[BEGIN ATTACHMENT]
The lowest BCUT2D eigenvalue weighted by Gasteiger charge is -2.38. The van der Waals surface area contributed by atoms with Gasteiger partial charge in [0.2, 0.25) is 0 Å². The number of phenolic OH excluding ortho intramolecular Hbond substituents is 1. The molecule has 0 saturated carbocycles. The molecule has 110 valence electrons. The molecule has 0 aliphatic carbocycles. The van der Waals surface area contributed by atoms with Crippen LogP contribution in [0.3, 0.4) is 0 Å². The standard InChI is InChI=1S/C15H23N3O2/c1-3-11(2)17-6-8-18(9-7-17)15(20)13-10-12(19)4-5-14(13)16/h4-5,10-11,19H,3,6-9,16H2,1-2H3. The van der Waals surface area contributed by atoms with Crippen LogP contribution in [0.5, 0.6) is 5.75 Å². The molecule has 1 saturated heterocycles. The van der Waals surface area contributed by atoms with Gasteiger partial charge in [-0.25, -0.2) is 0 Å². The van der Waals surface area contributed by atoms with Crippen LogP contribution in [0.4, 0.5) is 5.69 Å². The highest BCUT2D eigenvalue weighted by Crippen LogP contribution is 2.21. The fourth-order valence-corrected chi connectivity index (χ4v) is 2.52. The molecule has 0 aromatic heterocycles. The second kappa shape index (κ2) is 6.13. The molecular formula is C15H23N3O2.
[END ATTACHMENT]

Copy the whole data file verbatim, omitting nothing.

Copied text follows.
The lowest BCUT2D eigenvalue weighted by Gasteiger charge is -2.38. The van der Waals surface area contributed by atoms with Gasteiger partial charge in [0.2, 0.25) is 0 Å². The number of phenolic OH excluding ortho intramolecular Hbond substituents is 1. The molecule has 0 saturated carbocycles. The molecule has 110 valence electrons. The molecule has 0 aliphatic carbocycles. The van der Waals surface area contributed by atoms with Crippen LogP contribution in [0.3, 0.4) is 0 Å². The standard InChI is InChI=1S/C15H23N3O2/c1-3-11(2)17-6-8-18(9-7-17)15(20)13-10-12(19)4-5-14(13)16/h4-5,10-11,19H,3,6-9,16H2,1-2H3. The van der Waals surface area contributed by atoms with Crippen LogP contribution in [0.5, 0.6) is 5.75 Å². The molecule has 1 saturated heterocycles. The van der Waals surface area contributed by atoms with Gasteiger partial charge in [-0.25, -0.2) is 0 Å². The van der Waals surface area contributed by atoms with Crippen LogP contribution in [0.4, 0.5) is 5.69 Å². The highest BCUT2D eigenvalue weighted by Crippen LogP contribution is 2.21. The fourth-order valence-corrected chi connectivity index (χ4v) is 2.52. The molecule has 0 aromatic heterocycles. The second kappa shape index (κ2) is 6.13. The molecular formula is C15H23N3O2.